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IN SEASON

Who Are You Calling Nutty?

September 16, 1998|RUSS PARSONS

If you are thinking about going nuts, this is the wrong year to do it. After last year's record harvests, California's two leading nut crops are significantly down this year.

In addition to the usual suspect (El You-Know-Who), you can also blame tired trees.

Almonds, California's sixth-leading agricultural crop, are now projected for a harvest of about 270,000 tons--well below last year's record 378,000 tons and down from the five-year-average of 280,000 tons.

"We had very cool weather during pollination," says Heidi Savage of the California Almond Board. "But almonds are also alternate-bearing trees. After a really big year, the next year is usually shorter."

You don't see big displays of almonds in produce departments in this country; they show up mostly in cereals and candies. But California produces roughly 80% of the world's almond crop, and in 1996 (the last year for which statistics are available), that was enough to earn more than $1 billion. That's more than tomatoes, strawberries or oranges.

California's other leading nut crop, walnuts, was done in by the late-season heat. Spring projections of this harvest had a haul of about 255,000 tons--not that much worse than last year's record 269,000.

But then came a long spell of blistering weather. Walnuts, like walnut growers, are susceptible to sunburn, which leaves black marks on the shells and can shrivel the meat. By the time the late-August estimate was released, the crop was down to 220,000 tons.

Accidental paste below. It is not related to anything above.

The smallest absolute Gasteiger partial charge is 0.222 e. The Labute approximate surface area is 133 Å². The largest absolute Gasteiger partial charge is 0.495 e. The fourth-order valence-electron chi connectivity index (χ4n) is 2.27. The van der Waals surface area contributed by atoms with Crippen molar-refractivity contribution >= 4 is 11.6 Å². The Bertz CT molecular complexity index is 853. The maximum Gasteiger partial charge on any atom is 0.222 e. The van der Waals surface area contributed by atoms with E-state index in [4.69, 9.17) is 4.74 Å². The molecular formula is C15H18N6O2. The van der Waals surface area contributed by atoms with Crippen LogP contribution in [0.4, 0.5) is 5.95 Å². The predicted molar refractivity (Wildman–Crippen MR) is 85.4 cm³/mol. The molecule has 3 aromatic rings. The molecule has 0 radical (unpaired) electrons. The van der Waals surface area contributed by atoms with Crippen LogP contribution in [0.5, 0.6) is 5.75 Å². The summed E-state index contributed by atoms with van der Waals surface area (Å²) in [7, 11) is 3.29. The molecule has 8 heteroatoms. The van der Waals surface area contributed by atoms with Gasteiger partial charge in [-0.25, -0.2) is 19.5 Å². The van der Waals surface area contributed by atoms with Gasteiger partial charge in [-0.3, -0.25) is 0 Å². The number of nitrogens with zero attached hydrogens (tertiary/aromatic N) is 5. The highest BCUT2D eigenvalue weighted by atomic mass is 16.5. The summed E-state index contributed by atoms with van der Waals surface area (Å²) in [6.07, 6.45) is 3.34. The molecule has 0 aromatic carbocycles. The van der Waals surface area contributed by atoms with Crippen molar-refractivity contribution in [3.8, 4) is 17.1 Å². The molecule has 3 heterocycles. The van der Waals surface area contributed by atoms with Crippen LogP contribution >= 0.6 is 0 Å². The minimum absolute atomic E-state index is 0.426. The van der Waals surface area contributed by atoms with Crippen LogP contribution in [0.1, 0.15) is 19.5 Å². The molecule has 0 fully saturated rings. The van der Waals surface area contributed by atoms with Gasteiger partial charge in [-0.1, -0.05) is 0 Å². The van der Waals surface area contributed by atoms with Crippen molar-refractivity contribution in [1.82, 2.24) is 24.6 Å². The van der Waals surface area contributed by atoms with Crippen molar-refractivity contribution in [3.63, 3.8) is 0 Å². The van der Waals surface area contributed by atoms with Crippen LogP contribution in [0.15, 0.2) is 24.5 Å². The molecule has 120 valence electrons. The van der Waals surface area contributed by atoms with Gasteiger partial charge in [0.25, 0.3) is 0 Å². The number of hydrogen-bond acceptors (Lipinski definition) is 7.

The big surprise in nut-land--and the only crop that's up from last year--is pistachios. Growers were expecting a moderate harvest at best. But when the official estimate came out, it was for 97,000 tons--even better than last year's record of 89,500 tons.

"It came as a total surprise to everybody; we were shocked when the number came out," says Karen Reinecke of the California Pistachio Commission. "We're still trying to figure out how it happened."

The best guess credits the boom to the pistachio's late pollination period. Most nuts pollinated in March, when the weather was wet, windy and cool. Pistachios pollinated in April this year--by and large a nice month in a very weird spring.

Of course, pistachios have always been notoriously difficult to predict. In the early '90s, there were back-to-back years when estimates were off by more than 40%. It's enough to make you, um, crazy.

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FARMERS' MARKET REPORT

The Dry Dock booth at the Sunday farmers' market in Palos Verdes looks almost like a scene from a European market with its display of sparkling fresh fish--both whole and filets. The company operates six fishing boats from Santa Barbara to Eureka and farms mussels off Carlsbad and clams off Morro Bay. All of the catch goes to farmer's markets. On this particular morning, it includes a wide range of rock cod--including whole cabezon (perfect for starting a fish stew) and onaga--spiny lobster, sea bass, scallops, shark, ahi, yellowtail, opah and spot prawns as well as the previously mentioned shellfish.

Right next door, you can buy different olives and olive products from Ciara, a company that normally sells its products in high-end grocery stores and delis. Particularly good are the pitted agrinion olives cured with sun-dried tomatoes and the red pepper spread.

Top Knot Farms from San Luis Obispo has great peppers as well as haricots verts, yellow string beans and fresh cranberry beans. Yasutomi Farms from Pico Rivera has hydroponically grown arugula, butter, green leaf and romaine lettuces as well as komatsuma, or Japanese spinach, and mizuna. There are also field-grown garlic chives, tsurumurasaki (described as being like a cross between spinach and broccoli) and okra leaf. Rosendahl's from Sanger has pluots; Ryan's Sun peaches and Arctic Snow white nectarines.

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